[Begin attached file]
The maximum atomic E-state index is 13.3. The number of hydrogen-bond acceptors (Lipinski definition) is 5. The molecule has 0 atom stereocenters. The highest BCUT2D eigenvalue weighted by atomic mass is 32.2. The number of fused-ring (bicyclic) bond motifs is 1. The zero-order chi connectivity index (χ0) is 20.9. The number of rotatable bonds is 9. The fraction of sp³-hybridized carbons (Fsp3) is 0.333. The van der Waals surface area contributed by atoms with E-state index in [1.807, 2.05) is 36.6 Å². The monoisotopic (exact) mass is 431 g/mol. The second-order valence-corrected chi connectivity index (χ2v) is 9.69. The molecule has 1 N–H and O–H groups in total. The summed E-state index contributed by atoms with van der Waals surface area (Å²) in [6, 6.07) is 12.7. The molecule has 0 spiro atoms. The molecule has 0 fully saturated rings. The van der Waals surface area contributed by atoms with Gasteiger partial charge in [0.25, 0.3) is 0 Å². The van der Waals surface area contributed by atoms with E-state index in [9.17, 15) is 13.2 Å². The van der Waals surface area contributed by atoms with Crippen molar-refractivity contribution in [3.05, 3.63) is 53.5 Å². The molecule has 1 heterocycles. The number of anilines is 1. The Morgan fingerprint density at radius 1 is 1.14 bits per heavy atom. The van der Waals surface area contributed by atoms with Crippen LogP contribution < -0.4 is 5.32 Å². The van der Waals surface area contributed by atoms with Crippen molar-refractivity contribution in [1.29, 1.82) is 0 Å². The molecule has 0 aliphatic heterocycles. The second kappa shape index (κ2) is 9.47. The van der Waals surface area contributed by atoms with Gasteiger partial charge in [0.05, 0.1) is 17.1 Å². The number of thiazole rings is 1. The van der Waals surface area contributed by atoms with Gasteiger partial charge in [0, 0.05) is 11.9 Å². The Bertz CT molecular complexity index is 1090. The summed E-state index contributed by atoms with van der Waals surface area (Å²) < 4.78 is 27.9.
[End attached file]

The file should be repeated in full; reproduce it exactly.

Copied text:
The maximum atomic E-state index is 13.3. The number of hydrogen-bond acceptors (Lipinski definition) is 5. The molecule has 0 atom stereocenters. The highest BCUT2D eigenvalue weighted by atomic mass is 32.2. The number of fused-ring (bicyclic) bond motifs is 1. The zero-order chi connectivity index (χ0) is 20.9. The number of rotatable bonds is 9. The fraction of sp³-hybridized carbons (Fsp3) is 0.333. The van der Waals surface area contributed by atoms with E-state index in [1.807, 2.05) is 36.6 Å². The monoisotopic (exact) mass is 431 g/mol. The second-order valence-corrected chi connectivity index (χ2v) is 9.69. The molecule has 1 N–H and O–H groups in total. The summed E-state index contributed by atoms with van der Waals surface area (Å²) in [6, 6.07) is 12.7. The molecule has 0 spiro atoms. The molecule has 0 fully saturated rings. The van der Waals surface area contributed by atoms with Gasteiger partial charge in [0.25, 0.3) is 0 Å². The van der Waals surface area contributed by atoms with E-state index in [9.17, 15) is 13.2 Å². The van der Waals surface area contributed by atoms with Crippen molar-refractivity contribution in [3.05, 3.63) is 53.5 Å². The molecule has 1 heterocycles. The number of anilines is 1. The Morgan fingerprint density at radius 1 is 1.14 bits per heavy atom. The van der Waals surface area contributed by atoms with Crippen LogP contribution < -0.4 is 5.32 Å². The van der Waals surface area contributed by atoms with Crippen molar-refractivity contribution in [1.29, 1.82) is 0 Å². The molecule has 0 aliphatic heterocycles. The second kappa shape index (κ2) is 9.47. The van der Waals surface area contributed by atoms with Gasteiger partial charge in [0.05, 0.1) is 17.1 Å². The number of thiazole rings is 1. The van der Waals surface area contributed by atoms with Gasteiger partial charge in [0, 0.05) is 11.9 Å². The Bertz CT molecular complexity index is 1090. The summed E-state index contributed by atoms with van der Waals surface area (Å²) < 4.78 is 27.9.